Federal judge approves district map

Lazaro Aleman
ECB Publishing, Inc.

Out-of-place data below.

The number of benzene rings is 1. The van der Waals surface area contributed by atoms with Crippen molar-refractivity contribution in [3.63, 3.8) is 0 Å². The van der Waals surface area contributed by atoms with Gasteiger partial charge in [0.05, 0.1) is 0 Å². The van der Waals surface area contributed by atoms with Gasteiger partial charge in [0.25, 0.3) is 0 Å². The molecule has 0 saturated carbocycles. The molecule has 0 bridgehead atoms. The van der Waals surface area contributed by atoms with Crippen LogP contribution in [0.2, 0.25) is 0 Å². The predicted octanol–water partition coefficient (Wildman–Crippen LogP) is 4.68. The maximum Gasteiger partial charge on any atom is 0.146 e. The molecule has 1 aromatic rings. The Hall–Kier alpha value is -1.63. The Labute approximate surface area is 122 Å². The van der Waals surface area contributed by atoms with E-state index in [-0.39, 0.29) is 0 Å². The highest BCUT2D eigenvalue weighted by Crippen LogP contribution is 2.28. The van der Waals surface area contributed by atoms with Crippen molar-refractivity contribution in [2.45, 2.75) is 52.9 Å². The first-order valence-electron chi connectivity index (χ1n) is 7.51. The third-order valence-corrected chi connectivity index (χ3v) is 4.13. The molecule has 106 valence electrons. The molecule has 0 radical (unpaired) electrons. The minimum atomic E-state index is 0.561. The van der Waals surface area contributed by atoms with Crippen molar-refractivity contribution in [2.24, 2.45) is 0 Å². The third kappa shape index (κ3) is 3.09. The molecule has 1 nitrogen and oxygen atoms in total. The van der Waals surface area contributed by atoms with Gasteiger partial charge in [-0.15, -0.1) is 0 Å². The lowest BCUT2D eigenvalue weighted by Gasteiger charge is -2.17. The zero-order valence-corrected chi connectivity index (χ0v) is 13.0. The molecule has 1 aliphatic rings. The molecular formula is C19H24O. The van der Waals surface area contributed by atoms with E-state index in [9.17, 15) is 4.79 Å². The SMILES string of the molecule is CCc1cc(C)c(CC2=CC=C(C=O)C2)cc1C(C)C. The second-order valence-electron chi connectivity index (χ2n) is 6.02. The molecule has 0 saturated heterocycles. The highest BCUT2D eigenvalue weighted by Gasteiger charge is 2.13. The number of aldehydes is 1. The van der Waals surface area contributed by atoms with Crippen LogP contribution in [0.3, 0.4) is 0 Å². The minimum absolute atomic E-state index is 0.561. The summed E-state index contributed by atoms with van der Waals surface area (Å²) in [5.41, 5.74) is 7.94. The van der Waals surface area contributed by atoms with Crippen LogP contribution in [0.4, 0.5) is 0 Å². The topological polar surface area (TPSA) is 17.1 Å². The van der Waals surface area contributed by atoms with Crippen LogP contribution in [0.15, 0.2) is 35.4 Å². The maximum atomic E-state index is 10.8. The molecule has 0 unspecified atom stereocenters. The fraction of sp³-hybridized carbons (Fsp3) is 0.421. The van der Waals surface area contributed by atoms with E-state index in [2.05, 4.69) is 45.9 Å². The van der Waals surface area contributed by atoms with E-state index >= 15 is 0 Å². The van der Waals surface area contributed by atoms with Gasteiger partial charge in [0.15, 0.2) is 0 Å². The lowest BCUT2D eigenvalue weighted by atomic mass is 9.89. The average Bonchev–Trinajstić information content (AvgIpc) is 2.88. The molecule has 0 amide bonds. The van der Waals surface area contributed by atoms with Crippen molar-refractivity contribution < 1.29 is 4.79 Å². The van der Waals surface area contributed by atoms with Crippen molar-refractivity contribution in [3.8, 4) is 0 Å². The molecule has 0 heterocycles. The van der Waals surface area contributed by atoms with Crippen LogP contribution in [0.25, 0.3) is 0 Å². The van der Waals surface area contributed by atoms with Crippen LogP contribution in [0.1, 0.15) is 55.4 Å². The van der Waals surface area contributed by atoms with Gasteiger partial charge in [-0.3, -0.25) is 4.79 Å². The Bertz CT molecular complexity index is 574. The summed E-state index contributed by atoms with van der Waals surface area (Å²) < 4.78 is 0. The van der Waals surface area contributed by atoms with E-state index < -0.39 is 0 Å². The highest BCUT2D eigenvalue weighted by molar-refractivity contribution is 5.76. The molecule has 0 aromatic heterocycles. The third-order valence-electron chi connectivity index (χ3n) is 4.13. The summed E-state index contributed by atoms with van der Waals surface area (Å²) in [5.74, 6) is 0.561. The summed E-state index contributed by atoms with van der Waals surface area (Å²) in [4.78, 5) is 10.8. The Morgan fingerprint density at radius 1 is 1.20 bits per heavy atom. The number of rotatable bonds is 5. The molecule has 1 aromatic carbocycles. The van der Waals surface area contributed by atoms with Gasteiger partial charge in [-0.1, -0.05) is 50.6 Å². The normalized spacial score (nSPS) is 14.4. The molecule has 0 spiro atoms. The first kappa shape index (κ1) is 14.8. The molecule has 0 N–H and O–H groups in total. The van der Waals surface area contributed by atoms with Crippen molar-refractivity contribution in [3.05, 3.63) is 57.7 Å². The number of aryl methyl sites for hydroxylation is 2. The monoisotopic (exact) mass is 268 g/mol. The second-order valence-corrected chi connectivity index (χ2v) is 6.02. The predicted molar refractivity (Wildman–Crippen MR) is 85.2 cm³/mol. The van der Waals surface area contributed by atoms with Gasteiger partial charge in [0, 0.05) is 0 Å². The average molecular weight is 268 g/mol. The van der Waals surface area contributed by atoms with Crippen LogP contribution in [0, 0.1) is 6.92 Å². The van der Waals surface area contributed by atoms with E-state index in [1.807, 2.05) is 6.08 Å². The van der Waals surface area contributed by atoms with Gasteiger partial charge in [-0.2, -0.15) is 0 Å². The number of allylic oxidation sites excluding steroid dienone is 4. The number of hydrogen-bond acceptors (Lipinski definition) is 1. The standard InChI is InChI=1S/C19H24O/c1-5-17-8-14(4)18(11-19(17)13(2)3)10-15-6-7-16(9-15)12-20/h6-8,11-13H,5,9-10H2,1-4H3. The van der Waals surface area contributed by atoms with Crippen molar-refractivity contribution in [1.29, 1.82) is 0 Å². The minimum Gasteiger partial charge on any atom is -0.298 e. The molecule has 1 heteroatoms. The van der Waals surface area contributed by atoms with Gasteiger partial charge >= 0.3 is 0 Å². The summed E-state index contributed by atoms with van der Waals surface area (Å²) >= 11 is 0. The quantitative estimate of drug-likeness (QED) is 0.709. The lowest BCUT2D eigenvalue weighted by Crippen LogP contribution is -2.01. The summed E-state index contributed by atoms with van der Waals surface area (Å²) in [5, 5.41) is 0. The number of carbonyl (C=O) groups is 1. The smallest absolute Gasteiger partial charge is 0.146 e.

Federal Judge Mark E. Walker earlier this week accepted the redrawn district map that the Jefferson County Commission and School Board adopted on Friday, April 1, and submitted to him on Monday, April 4, in keeping with a court-mandated redistricting deadline. In a seven-page decision issued early Monday morning, April 18, Walker rejected the plaintiffs’ arguments that the county’s remedial plan violated the spirit, if not the intent, of the 1985 federal consent decree that led to the formation of single-member districts here. “The plan may not be perfect, but plaintiffs have not shown that it violates any federal or state law or that it violates the 1985 consent decree,” Judge Walker wrote of Jefferson County’s new district map. In his ruling, the judge underscored the consensual and contractual nature of a decree, which he said embodied an agreement that all “parties desire and expect will be reflected in, and be enforceable as, a judicial decree that is subject to the rules generally applicable to other judgments and decrees.” “There was some suggestion at the telephonic hearing held on April 15, 2016, that there’s more to the consent decree — that there’s some other agreement which includes terms not spelled out in the final judgment,” Walker wrote. If there were such an additional agreement, however, the plaintiffs had failed to reveal it to the court, the judge said. He noted that the 1985 judgment had accomplished several things, among which were enjoining Jefferson County from using countywide at-large elections and providing that candidates must reside in the district where they sought office. The defendants’ plan, Walker said, clearly met all the decree’s requirements, with the possible exception, per the plaintiffs’ contention, of it being inconsistent with the 1985 plan. “Obviously the new plan is not the same as the old one — Jefferson County has redistricted many times since 1985 in light of population and demographic changes,” Walker wrote. “But plaintiffs’ claim is that the new plan violates the ‘spirit’ of the old one…In particular, plaintiffs claim is that the new plan violates the requirement that District 3 be a ‘balanced’ district.” Walker found that the plaintiffs’ argument failed on two counts. First, he said, the plaintiffs had failed to show that “the spirit,” as opposed to the actual terms of the consent degree, was “sufficiently ascertainable and articulable” to be enforceable. “No doubt the 1985 judgment was intended to address a history of racial discrimination in Jefferson County, and to that end, the practice of at-large elections was ended and single-member districts were drawn in a way to allow African-Americans to elect their candidates of choice,” Walker wrote. These were provisions that were clearly enforceable, the judge said. And certainly the consent decree overall was intended to increase African-American political power in Jefferson County, he said. “But that doesn’t mean that the consent decree requires (or perhaps even allows) this court to maximize such political power upon redistricting,” Walker wrote, citing case law to buttress his point and adding that the “the ‘scope of a consent decree must be discerned within its four corners,” and not by reference to what might satisfy the purposes of a party or the might-have-beens of a case. Secondly, he said, to the extent that the “spirit” of the decree indeed contained enforceable language that required a balanced district, the “plaintiffs haven’t shown that the new plan violates that provision.” “Plaintiffs have not shown that 40.8% — the percentage of the voting age population that was African-American in the ‘balanced’ district under the 1985 plan —is a magic number that must be satisfied under the markedly different demographic facts pre-sent today,” Walker wrote. “Of course 40.8% is better than 38.24% (the number under defendants’ plan) for purposes of maximizing African-American political strength, but plaintiffs haven’t shown that the difference would actually lead to loss of political opportunity. True, plaintiffs’ expert opines that plaintiffs’ plan ‘will afford African-Americans the best opportunity to elect their candidate of choice in a second district,’ but by that reasoning it’s hard to see why one should stop at 40.8%, or even 41.65%.” It’s noteworthy that the plan that the two boards adopted on April 1 puts the minority representation in District 3 at 40.29 percent, not quite the 43.80 percent that the plaintiffs wanted, but higher than the 39.33 percent of the 2013 map. Bottom line, Walker said, when a legislative body responded to an invalidated districting scheme with a proposed remedy, “a court may not thereupon simply substitute its judgment of a more equitable remedy for that of the legislative body; it may only consider whether the proffered remedial plan is legally unacceptable because it violates anew constitutional or statutory voting rights…” Wrote Walker in conclusion, “The consent decree doesn’t change anything, because (1), it doesn’t appear to require that there be a second ‘balanced’ district and (2), even if it does, plaintiffs have not shown that District 3 in defendants’ plan isn’t such a district. Plaintiffs’ version of District 3 is certainly better for purposes of maximizing African-American political power, but plaintiffs haven’t shown that the difference is one that violates the terms or spirit of the consent decree. Accordingly, it is ordered: Defendants’ proposed districting map…is accepted.” The plan that the Jefferson County Commission and School Board jointly submitted to the court on April 4 was in response to an earlier ruling by the court finding that the two boards’ district map was unconstitutional because it violated the Equal Protection Clause of the U.S. Constitution. Which unconstitutionality issue the two boards remedied by eliminating the prison population from the count. The judge’s ruling resulted from a lawsuit that the plaintiffs filed against the two boards in 2015, alleging that inclusion of the prison population in the district map violated the ‘one person, one vote’ principle under the 14th Amendment.